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The legal definition of Parental Responsibility, as outlined in the Children Act 1989, is "all the rights, duties, powers, responsibilities and authority which by law a parent of a child has in relation to the child and his property". A child’s mother has Parental Responsibility for her child automatically from the time of birth. In England and Wales, both parents have Parental Responsibility if they are married or in a civil partnership at the time of the child's birth or when fertility treatment started, or if they have jointly adopted the child. Both parents will keep Parental Responsibility if they later divorce or dissolve a civil partnership. A parent will automatically obtain Parental Responsibility if they are named on the child's birth certificate.
When parents who both have Parental Responsibility separate, divorce or dissolve their civil partnership, the routine day to day decisions concerning the child are generally made by the resident parent and do not require daily consent from the other parent with Parental Responsibility. However, the parent with whom the child lives, must include the non-resident parent in any important decisions concerning the child as any person with Parental Responsibility has the power and right to have a say in the important decisions in relation to a child's upbringing. Whilst the key roles for someone with Parental Responsibility are to provide the child with a home and to protect and maintain the child (including financial provision), they also have responsibility for discipline, provision of education, and medical treatment.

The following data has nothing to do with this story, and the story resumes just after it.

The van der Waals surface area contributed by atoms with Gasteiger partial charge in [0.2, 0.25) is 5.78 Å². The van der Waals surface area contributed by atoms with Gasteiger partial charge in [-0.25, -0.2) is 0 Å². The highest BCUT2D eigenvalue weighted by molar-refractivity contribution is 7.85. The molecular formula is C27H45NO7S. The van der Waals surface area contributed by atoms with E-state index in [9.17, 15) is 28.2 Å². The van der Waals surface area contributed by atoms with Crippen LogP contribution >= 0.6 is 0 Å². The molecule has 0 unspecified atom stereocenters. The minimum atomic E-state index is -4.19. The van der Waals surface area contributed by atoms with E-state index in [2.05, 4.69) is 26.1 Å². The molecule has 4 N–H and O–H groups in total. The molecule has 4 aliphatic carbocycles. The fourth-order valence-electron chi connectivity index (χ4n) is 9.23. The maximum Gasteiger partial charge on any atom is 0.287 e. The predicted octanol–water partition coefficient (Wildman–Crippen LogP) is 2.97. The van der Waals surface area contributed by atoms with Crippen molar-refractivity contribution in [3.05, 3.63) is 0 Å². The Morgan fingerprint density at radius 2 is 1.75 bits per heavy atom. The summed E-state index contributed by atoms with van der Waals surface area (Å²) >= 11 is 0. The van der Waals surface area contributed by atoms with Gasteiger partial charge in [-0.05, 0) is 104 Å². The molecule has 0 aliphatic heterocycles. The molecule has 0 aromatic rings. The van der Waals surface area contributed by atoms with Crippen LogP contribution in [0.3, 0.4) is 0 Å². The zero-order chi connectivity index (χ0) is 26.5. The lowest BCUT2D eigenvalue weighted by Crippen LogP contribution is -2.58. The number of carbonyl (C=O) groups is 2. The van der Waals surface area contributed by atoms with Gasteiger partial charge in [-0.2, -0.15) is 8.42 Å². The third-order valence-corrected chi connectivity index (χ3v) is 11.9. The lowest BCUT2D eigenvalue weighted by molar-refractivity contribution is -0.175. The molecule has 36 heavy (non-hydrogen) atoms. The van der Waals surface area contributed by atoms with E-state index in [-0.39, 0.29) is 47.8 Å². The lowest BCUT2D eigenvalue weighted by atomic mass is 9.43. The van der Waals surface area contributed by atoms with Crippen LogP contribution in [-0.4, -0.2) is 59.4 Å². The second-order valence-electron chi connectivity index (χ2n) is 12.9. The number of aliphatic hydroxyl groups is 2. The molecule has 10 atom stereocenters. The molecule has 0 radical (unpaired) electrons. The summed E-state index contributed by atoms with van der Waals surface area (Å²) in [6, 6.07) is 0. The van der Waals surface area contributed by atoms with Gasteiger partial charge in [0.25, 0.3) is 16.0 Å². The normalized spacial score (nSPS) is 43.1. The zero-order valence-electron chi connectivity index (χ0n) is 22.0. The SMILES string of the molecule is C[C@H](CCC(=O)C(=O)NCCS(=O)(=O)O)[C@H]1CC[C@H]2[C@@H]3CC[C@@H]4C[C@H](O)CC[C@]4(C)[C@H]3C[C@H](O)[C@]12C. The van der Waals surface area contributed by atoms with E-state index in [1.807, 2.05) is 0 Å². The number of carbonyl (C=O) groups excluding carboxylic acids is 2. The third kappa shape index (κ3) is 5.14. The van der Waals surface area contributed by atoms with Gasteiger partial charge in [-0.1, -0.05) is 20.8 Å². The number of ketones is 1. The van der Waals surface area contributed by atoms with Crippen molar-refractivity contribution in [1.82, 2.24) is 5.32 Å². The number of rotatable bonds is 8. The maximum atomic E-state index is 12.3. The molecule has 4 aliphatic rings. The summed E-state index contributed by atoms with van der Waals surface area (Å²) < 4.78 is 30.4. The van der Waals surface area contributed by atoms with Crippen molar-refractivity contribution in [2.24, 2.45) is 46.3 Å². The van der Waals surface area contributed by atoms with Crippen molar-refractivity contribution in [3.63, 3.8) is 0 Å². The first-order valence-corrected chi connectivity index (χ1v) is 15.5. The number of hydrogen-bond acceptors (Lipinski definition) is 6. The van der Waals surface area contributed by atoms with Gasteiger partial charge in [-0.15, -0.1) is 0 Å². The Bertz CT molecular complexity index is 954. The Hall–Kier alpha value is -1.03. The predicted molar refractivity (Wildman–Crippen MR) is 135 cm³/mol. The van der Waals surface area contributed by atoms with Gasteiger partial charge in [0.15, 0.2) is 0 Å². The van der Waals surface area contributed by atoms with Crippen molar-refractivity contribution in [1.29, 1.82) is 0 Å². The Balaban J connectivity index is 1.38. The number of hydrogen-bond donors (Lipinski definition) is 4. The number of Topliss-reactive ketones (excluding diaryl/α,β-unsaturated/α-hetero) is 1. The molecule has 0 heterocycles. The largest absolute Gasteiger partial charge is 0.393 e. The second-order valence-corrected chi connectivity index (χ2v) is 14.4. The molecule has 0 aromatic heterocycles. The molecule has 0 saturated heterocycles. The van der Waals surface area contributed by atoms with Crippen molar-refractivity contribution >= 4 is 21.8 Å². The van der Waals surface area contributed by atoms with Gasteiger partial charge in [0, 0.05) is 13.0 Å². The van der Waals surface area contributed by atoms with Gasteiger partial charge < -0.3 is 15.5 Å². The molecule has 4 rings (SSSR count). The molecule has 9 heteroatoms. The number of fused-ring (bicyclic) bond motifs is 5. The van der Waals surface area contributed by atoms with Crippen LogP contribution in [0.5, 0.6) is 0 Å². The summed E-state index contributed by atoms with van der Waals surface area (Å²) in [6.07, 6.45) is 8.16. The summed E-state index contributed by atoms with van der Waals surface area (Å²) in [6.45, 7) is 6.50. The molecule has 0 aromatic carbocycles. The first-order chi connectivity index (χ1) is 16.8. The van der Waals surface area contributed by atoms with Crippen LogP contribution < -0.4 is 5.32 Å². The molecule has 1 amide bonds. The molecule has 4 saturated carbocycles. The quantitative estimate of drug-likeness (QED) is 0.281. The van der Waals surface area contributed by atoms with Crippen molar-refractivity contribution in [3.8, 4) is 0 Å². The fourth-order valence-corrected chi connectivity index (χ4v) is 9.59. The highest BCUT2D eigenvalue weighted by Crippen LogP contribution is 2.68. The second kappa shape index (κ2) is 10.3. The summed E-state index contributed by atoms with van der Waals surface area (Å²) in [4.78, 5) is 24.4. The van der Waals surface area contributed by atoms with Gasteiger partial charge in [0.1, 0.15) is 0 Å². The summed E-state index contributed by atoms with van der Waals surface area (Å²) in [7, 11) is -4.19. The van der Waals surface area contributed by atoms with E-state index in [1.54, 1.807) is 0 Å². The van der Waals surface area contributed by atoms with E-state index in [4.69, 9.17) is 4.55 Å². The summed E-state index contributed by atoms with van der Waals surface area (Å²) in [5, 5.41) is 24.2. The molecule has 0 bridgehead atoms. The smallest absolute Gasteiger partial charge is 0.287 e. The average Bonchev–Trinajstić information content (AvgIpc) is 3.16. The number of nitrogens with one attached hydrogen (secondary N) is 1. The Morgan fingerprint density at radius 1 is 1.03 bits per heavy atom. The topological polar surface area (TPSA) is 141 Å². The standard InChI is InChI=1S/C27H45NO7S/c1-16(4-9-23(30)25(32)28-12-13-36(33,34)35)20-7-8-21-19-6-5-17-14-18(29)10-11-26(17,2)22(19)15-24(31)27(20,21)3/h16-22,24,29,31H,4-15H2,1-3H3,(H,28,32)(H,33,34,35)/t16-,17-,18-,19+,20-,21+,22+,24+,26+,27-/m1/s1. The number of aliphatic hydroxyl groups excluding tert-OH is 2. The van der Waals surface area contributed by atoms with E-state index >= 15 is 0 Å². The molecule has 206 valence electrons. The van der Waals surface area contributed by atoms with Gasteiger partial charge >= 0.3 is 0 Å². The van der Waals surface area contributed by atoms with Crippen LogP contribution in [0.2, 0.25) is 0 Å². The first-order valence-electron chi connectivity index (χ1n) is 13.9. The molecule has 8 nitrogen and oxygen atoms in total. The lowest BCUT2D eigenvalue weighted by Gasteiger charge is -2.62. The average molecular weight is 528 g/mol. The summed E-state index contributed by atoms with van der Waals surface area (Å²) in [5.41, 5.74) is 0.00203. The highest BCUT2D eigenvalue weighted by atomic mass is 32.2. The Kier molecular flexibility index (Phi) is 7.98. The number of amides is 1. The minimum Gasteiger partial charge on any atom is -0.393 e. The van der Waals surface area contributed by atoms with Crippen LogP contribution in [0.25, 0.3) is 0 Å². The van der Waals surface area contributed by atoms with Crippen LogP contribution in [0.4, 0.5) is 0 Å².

One such medical consideration is vaccinations and inoculations, especially relevant with the recent announcement that the Pfizer-BioNTech vaccine has been approved by the UK regulator for children between the ages of 12 and 15. The regulator’s guidance is that the vaccine is safe and effective for this age group, and that any risks are outweighed by the benefits of vaccination. Vaccines are not compulsory in the UK, but what happens if separated parents have fundamentally opposed beliefs about childhood vaccinations: one wants their child to receive it and the other does not?
Where parents with Parental Responsibility disagree as to the proper course of action in respect of an important decision concerning the child, the decision will fall to the court by way of a Specific Issue Order under section 8 of the Children Act 1989. The court’s paramount consideration will be the child’s best interests and it is these that will form the basis of its decision whether or not to grant the Specific Issue Order.
Recent case law has arisen in this regard. In the case of M v H and P and T (private law vaccination)  EWFC 93, the mother of the children objected to their vaccination, whilst the father wanted them to receive the standard NHS scheduled childhood inoculations, including the MMR. The Judge in this case ruled that receiving the vaccinations was in the best interests of the children. Similarly, in Re H (A Child) (Parental Responsibility: Vaccine)  EWCA Civ 664, the Judge overruled the parents’ (collective) objections to the vaccination of a nine-month old child, ruling in favour of the Local Authority’s wish for the child to be vaccinated. In this case, the Judge commented that such matters should “not be determined by the strength of the parental view unless the view has a real bearing on the child’s welfare”.
It is clear, that in relying upon the general principle of acting in the best interests of a child, in the majority of cases the court will rule in favour of administering vaccinations to children. Parents who disagree on this or similar issues, should bear this in mind as the likely ultimate outcome were the matter to be decided by the courts. Parents should consider alternative approaches to resolve the situation between themselves, perhaps with the aid of mediation, family counselling or other alternative dispute resolution services.
For further information and advice on this issue, and other family law issues, please contact us for a free initial consultation on 01992 306 616 or 0207 956 2740 or email us.Back to Law Articles